|Type area:||Haut-Saint-Maurice (NTS sheet 31P)|
|Geological province:||Grenville Province|
|Lithology:||Intermediate to mafic intrusive rocks, gneiss|
Table des matières
The La Bostonnais Complex was introduced by Rondot (1978) in the Saint-Maurice region. It has four units of equal importance that are easily distinguishable from each other. According to this author, the complex consists of fine-grained sodic migmatites and felsic to mafic igneous rocks. A fifth unit was introduced by Nadeau et al. (1997) and consists of undifferentiated intrusive rocks. Finally, a sixth unit was added by Nadeau et al. (1998) during the Chat Lake mapping to include mixed orthogneiss in the complex. According to Hébert and Nadeau (1995), the La Bostonnais Complex, as defined by Rondot (1978), encompassed lithological units of distinct ages and origins. They therefore recommend the use of the term “La Bostonnais Complex” for all metaplutonic rocks with massive, gneissic or migmatitic textures and whose composition varies from ultramafic to granitic, although dominated by quartz diorite and tonalite.
The geochemical signature of rocks of the La Bostonnais Complex indicates a tectonic environment typical of a subduction context (Gauthier, 1993; Corrigan, 1995; Corrigan and van Breemen, 1997). The association with an island arc or continental environment is not clearly established. Gauthier (1993) proposes a volcanic arc environment. This interpretation is based on Zr/La and La/Ce ratios, as well as discriminant diagram of Harris et al. (1986). On the other hand, Corrigan (1995) concluded that the La Bostonnais Complex was emplaced in an Andean-type continental arc context based on discriminant diagrams of Pearce et al. (1984).
According to the work of Moukhsil and Côté (2018), rocks of the La Bostonnais Complex occupy a large part of NTS sheet 31P16. They have variable composition with SiO2 contents between 49 and 76%. They are metaluminous to peraluminous (Maniar and Piccoli, 1989) and are similar to type I granitoids, but some samples also correspond to type S (sedimentary origin, Chappel and White, 1974). Analytical results plot in the field of volcanic arc granites (Pearce et al., 1984). Mafic rocks plot in tholeiitic and transitional fields (Ross and Bédard, 2009). Based on the available data, the La Bostonnais Complex was subdivided into six units: mPbos1 to mPbos6.
This unit consists of heterogeneous gneiss containing klippes and enclaves of paragneiss and amphibolite. Rocks are usually banded and have highly alternating centimetric to decimetric horizons of paragneiss, impure quartzite, biotite or hornblende ± garnet ± sulphides ± anthophyllite ± cordierite gneiss. Cordierite gneiss are comparable to paragneiss of the Montauban Group.
This unit consists of hornblende-biotite ± garnet (10-20% of the rock) granodioritic and tonalitic gneiss. These gneiss are light bluish grey in patina and fresh exposure, medium to coarse-grained, heterogeneous and migmatitic. Local metamorphic banding is transposed and boudinaged.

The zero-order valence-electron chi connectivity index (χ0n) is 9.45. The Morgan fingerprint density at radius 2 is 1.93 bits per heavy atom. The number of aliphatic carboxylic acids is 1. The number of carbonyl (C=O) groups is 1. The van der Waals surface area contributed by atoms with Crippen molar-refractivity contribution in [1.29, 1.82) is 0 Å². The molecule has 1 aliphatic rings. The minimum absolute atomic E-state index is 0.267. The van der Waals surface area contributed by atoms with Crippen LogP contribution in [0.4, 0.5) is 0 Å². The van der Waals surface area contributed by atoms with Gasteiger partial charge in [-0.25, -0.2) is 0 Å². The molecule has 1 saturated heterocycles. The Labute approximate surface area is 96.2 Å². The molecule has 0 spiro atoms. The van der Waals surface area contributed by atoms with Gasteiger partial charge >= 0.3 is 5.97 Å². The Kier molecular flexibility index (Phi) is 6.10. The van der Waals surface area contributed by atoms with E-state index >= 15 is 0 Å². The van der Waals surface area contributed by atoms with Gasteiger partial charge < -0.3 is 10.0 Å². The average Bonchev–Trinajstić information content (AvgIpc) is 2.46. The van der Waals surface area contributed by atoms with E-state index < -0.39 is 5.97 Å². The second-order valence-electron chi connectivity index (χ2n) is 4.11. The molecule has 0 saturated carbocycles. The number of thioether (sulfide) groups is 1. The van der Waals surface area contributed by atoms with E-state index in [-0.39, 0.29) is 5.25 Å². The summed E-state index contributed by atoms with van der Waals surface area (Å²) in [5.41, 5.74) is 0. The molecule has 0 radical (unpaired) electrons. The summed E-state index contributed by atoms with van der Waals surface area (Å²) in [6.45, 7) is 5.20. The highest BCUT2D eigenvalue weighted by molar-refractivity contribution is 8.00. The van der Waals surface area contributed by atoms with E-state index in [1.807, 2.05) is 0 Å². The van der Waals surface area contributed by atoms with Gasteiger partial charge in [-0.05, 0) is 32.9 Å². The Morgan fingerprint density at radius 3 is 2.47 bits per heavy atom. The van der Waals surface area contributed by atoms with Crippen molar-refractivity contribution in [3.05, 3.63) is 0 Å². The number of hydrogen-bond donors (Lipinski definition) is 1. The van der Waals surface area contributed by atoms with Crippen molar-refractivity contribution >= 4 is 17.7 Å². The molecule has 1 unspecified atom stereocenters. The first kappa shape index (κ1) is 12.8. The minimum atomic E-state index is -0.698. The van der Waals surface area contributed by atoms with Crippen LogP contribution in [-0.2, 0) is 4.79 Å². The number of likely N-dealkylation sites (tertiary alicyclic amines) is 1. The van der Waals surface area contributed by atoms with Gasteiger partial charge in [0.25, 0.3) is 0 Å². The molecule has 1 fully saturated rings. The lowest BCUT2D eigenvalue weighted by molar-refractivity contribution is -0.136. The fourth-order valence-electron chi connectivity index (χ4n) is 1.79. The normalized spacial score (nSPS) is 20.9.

This unit consists of medium to coarse-grained granodiorite and tonalite, characterized by light bluish grey patina and fresh surface. These two facies contain 10 to 20% mafic minerals consisting of hornblende and biotite. They are massive, partially gneissic, and have migmatitic texture.
This unit consists of homogeneous medium-grained gabbronorite, gabbro and diorite. Both the patina and fresh surface are dark bluish grey. The three facies contain 30 to 40%mafic minerals consisting of hornblende and biotite with some hypersthene and augite relics, some garnet and some Fe-Ti oxides. These rocks are massive to foliated and homogeneous. Locally, gabbronorite also has a subophitic to ophitic texture with plagioclase laths, and recrystallized orthopyroxene and clinopyroxene. Pyrrhotite crystals surrounded by biotite are also observed in gabbronorite. In the field, xenocrystals of purple plagioclase, millimetric to centimetric, are observed in gabbronorite. It is most likely that they were torn from an anorthositic facies of the area. Minor amounts of quartz diorite, monzonite and K-feldspar-hypersthene syenite locally intrude into this unit. Monzonite is augen to porphyritic due to feldspar phenocrystals. In addition, locally, it contains garnet porphyroblasts associated with magnetite, biotite and green hornblende.
This unit consists of granodiorite, gabbronorite, quartz monzodiorite, as well as minor amounts of diorite with or without hypersthene, gabbro and mangerite. These rocks are fine to medium grained, massive to gneissic, or migmatitic. All facies of this unit can contain up to 40% hornblende, biotite, hypersthene, augite and garnet.
The unit consists mainly of granodiorite, monzodiorite and locally diorite, whose dominant frame is gneissic to migmatitic. In some places, rocks of this unit are massive, medium grained, with a light bluish grey patina and fresh surface. Between 10 and 25% hornblende and biotite are observed in these lithologies. The unit also contains mylonitic augen granite lenses and paragneiss enclaves.
The La Bostonnais Complex, whose main orientation is NNE-SSW, extends over 300 km long from Notre-Dame-du-Mont-Carmel (14 km NNW of Trois-Rivières) to the Borgia Lake region, north of La Tuque (NTS sheet 31P16).
|Isotopic System||Mineral||Crystallization Age (Ma)||(+)||(-)||Reference(s)|
|U-Pb||Zircon||1371||3||2||Corrigan and van Breemen, 1997|
|U-Pb||Zircon||1410||–||–||Nadeau and van Breemen, 1994|
The La Bostonnais Complex contains units of the Montauban Group. It is cut by various intrusions, including mafic to ultramafic intrusions of the Édouard Gabbronorite, the Étoile Suite, the Parc des Laurentides Complex and the Borgia Suite.
Does not apply.